A variant of the network consists of a wireless local network (WLAN) as well as the reference used is usually a time-synchronization-function value (TSF) received via a beacon. In certain variants the local version of the common time reference is clocking from a free operating clock oscillator. In certain implementations, determining the local equivalent of the common time reference is based on determining a mismatch between the local version of the common reference and the common timereference. In other implementations, the determination of rate mismatch is made based on the analysis of a variety of time stamps that are observed, and an ideal timeline that is derived from the plurality of observed time stamps.

The invention reveals an approach to interrupt-driven time synchronization in a device. In one example the method comprises the following steps: creating the common event between a first processor and a second processor; monitoring the first number of clock cycles for the first processor during the shared event; observing a second amount of clock cycles of the second processor during the same event; determining a rate mismatch using the first and second number and adjusting one or more media samples to playback on the first processor based on the rate mismatch that is determined; and in cases where media samples are provided by the second processor.

Certain variations include a typical event that is a pulse width generated when the processor in the first set an enumeration latch, and the subsequent processor reacts by resetting it. The method may also include receiving one or more time stamps via the main link. In these cases, the received one or more time stamps may be correlated with at least one edge of the pulse width.

It is disclosed a wireless media device that can receive media via a wireless network. One particular embodiment of the wireless media device includes two processors, a first clock that is associated with the first processor, and a second clock for the second processor; and a non-transitory computer-readable media containing some or all instructions. In one example, the instructions are programmed to cause the first processor to after execution, request an event for time synchronization; watch a first number of first clock cycles for the first clock in an event that is common to all; receive a second number of second clock cycles from the second clock in the event common to all participants; determine a rate mismatch using the first and second numbers. Then, rectify one or more media samples to playback based on the identified rate mismatch.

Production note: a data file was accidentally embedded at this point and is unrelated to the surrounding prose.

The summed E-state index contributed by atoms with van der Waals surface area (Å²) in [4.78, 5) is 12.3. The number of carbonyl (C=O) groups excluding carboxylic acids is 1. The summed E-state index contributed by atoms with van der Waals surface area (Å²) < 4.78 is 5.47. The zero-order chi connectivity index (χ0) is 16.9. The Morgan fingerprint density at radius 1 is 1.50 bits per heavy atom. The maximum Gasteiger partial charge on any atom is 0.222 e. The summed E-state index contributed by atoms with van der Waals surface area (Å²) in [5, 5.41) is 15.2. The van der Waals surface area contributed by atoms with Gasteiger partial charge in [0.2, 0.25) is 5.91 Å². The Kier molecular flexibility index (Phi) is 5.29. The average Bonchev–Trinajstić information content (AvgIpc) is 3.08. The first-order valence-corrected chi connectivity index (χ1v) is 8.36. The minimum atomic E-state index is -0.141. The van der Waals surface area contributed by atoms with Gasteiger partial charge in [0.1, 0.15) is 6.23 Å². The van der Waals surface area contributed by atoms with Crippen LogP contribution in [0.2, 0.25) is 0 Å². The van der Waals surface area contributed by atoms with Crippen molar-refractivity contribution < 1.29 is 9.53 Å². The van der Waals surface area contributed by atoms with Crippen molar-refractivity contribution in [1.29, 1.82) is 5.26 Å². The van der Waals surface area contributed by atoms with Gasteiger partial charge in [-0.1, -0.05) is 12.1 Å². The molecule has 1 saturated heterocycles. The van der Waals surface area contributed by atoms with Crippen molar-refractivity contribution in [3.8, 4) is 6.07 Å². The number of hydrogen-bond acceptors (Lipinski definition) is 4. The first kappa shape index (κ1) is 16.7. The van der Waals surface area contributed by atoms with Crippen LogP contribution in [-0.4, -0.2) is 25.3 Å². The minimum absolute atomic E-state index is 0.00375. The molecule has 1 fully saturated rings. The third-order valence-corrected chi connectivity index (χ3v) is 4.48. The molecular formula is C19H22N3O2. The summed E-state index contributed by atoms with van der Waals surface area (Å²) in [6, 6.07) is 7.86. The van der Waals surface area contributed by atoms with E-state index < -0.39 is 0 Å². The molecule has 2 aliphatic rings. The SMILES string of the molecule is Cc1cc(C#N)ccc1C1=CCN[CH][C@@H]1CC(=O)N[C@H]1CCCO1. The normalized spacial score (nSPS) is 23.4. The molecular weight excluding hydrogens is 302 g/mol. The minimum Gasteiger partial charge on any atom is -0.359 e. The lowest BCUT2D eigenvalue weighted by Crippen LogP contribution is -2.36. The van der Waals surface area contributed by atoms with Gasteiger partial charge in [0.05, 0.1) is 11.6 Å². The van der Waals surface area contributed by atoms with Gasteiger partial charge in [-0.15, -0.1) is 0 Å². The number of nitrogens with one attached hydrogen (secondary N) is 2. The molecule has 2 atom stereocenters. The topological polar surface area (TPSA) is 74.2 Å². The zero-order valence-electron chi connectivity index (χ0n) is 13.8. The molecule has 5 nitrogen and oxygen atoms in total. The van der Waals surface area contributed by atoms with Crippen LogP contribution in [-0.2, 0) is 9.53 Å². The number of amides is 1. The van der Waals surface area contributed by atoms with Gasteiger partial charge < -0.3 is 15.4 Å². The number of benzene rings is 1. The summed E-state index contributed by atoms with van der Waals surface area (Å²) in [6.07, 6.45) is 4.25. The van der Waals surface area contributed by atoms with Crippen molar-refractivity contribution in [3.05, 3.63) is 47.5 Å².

One variant comprises an application processor and wireless modem. One exemplary variant of instructions is for the first processor to create an initial latch. The second processor then will be capable of resetting the latch. Determine the pulse width produced by the latch. Certain variants also feature audio data streaming on the wireless network.

In other variations the wireless modem is time-synchronized with the wireless network. In some implementations one or more of the instructions may be programmed to cause the first processor to receive a time-stamp through an out-of-band link to a second processor. This time stamp is associated with the event that is common.

In some variations in some variants, the one or more media samples are streaming audio samples.

Another variant selects the second clock to be oscillating at a rate that is substantially like that of the wireless network’s radio frequency. In some implementations the first clock is chosen in accordance with one or more processor capabilities.

Certain variants get the second number of a second clock cycle through an out of band link to the second processor.

Other variations are based on historical measurements.

Other advantages and features of the disclosed invention are immediately apparent to persons who are skilled in the field by referring to the accompanying drawings and detailed description of some examples as shown below.

Click here to view the patent on USPTO website.